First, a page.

I wrote this post more than a week ago, but hesitated putting it up. I know some of my readers and online friends swear by Twitter. Many are blogging less frequently because they're tweeting instead.
Mike Shields, who covers digital media at Mediaweek, reported several days ago about a study by Nielsen Online that shows a 40% retention rate for new Twitter users. Actually, Shields wrote... "just a 40% return rate." The story compared Twitter to "similarly over-hyped Second Life from a few years ago.
Other media, especially mainstream media, jumped all over the study and we started seeing stories in the papers and on TV and radio about the weakness of Twitter, like a fad that's run its course.
Not surprisingly, the media seem to have overplayed this story. And the comparison to Second Life is not entirely fair. Second Life spurred a lot of talk and anticipation, and many of us took a look and even signed up and chose avatars for ourselves, so we'd be represented in the virtual world. And then, it sort of dropped out of sight.
Twitter is different. First of all, it's not as complex as Second Life. You put up mini-posts and respond to others -- it's quick and easy and it can be done in a few seconds from your cell phone as you're walking to work or entering the movie theater or waiting in line at the supermarket.
I think some of that quickness and ease of Twittering is what, to me, is also driving some people away from it. A lot of the drop-off seems to be from people who, responding to the hype from celebs like Oprah and Ashton Kutcher, signed up out of curiousity or because they figured it's a way to get closer to the famous people who say they Twitter. Maybe their expectations were unrealistically high, but when they saw they weren't really having meaningful dialogues or getting intimate with Oprah, Ashton or Britney, they let their Twitter activity slide.
I can only judge Twitter from my own, admittedly limited, experience so far. Some friends I respect swear by Twitter. They tell me it enables them to discuss issues, comment on breaking news and get instant feedback. Some say it helps them keep up on the latest news.
I'm afraid I haven't seen those benefits yet. I'm not saying I never will, but so far I just don't see it as a worthwhile use of my increasingly dwindling free time. I admit -- it could be me. Maybe I'm going to the wrong feeds or not following the right people or groups.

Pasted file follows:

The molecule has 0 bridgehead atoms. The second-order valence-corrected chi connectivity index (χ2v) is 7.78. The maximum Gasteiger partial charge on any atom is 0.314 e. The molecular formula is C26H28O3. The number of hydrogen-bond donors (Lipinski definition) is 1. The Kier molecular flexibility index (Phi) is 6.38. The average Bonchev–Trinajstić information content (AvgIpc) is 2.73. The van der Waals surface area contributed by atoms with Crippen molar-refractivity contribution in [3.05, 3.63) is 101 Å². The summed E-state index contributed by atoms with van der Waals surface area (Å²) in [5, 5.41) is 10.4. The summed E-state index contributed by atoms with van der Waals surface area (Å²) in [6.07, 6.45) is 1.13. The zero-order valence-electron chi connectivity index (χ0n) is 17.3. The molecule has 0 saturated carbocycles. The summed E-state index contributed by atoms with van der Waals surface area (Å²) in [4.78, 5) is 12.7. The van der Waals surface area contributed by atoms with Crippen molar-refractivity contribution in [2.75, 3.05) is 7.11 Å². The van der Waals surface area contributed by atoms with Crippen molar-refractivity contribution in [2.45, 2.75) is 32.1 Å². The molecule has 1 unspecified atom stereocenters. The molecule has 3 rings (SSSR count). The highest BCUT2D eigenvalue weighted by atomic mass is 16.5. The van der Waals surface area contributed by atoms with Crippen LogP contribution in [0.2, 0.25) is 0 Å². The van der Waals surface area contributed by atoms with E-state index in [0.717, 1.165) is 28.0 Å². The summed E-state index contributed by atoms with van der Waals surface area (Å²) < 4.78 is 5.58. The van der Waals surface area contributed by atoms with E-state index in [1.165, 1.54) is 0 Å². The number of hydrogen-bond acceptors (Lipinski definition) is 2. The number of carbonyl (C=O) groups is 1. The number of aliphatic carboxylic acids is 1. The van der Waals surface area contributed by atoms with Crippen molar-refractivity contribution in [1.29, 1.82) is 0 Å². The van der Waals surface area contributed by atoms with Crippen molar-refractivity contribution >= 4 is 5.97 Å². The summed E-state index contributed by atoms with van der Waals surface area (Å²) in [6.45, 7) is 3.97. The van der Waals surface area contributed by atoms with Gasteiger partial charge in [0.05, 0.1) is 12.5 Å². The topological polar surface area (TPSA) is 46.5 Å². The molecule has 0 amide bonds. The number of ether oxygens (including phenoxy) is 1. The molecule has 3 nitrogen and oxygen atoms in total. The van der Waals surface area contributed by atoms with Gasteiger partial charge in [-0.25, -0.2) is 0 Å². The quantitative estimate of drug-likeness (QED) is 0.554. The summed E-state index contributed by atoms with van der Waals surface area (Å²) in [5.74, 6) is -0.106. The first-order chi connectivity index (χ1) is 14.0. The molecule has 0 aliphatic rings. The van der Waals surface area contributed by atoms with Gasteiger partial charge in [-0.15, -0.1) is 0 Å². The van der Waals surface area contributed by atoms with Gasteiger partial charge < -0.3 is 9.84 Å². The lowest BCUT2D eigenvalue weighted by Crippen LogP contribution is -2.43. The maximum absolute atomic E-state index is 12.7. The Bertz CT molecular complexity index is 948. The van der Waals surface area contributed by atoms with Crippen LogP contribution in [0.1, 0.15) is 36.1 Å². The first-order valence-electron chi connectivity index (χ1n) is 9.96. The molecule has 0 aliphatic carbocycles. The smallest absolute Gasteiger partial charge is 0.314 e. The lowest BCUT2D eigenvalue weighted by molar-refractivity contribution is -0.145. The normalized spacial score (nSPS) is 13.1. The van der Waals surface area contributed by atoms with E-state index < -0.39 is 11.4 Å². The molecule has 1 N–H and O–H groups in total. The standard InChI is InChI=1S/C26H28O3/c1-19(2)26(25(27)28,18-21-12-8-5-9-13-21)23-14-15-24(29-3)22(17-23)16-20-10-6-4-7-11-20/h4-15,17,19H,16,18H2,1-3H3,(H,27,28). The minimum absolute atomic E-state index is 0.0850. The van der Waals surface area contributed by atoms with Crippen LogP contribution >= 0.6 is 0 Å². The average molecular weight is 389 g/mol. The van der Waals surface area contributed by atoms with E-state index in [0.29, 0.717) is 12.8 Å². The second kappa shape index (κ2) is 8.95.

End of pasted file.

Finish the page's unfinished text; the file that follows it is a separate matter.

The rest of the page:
I have, however, seen the benefits of having some of my blog posts mentioned on Twitter. Some Tweets, from people I don't know, linked to a couple of my posts and I saw traffic jump significantly for several days. And I've followed links when I've seen Tweets suggesting I take a look at something. So I do realize that it can be great for building traffic for a blog or other site.
But most of what I've seen out there on Twitter there so far has been rather inane. I don't really need to know that you're on the way to the bakery or that you've just ordered Chinese take-out or that you're in the drug store or the bathroom now. (These are all real Tweets I've seen from supposedly business Twitterers.) It's too much information, in an already overloaded information age.
I even took a look at some Twitterers recommended by Adweek's TweetFreaks site. More inane stuff, and surprisingly, it was coming from some people whose blogs I do read and find interesting and insightful. But many of their random thoughts just add to the clutter of information and chatter we find ourselves struggling to keep up with.
I won't be one of those Twitter dropouts. I'll keep trying to find my place out there. An online friend whose blog is up there among the top marketing blogs told me (via an email) that it took him about six months to figure how to best utilize Twitter, and he agreed that there's lots of chatter that's pointless or inane. Another online friend told me several months ago when he began Twittering that he sees his blog as professional communication and his Twittering as social -- like hanging out and shooting the breeze with friends.
So I'll keep at it, but I doubt if I'll be responding to or adding to inane stuff about what you (or I) are doing at this precise instant. I won't be Tweeting to say I'm about to watch "CBS Sunday Morning" now, or that I'll soon be taking my dog to the woods for a walk. Do you really need to know that?
But I will be watching and contributing when I think I have something meaningful to add. For now, I'll continue to focus on my blog and what others are saying on their blogs, where the comments aren't so fast and random and where, hopefully, the thoughts behind the writing is more thoughtful.
(If I offended any Twitters, I apologize. I'm only calling it like I see it.)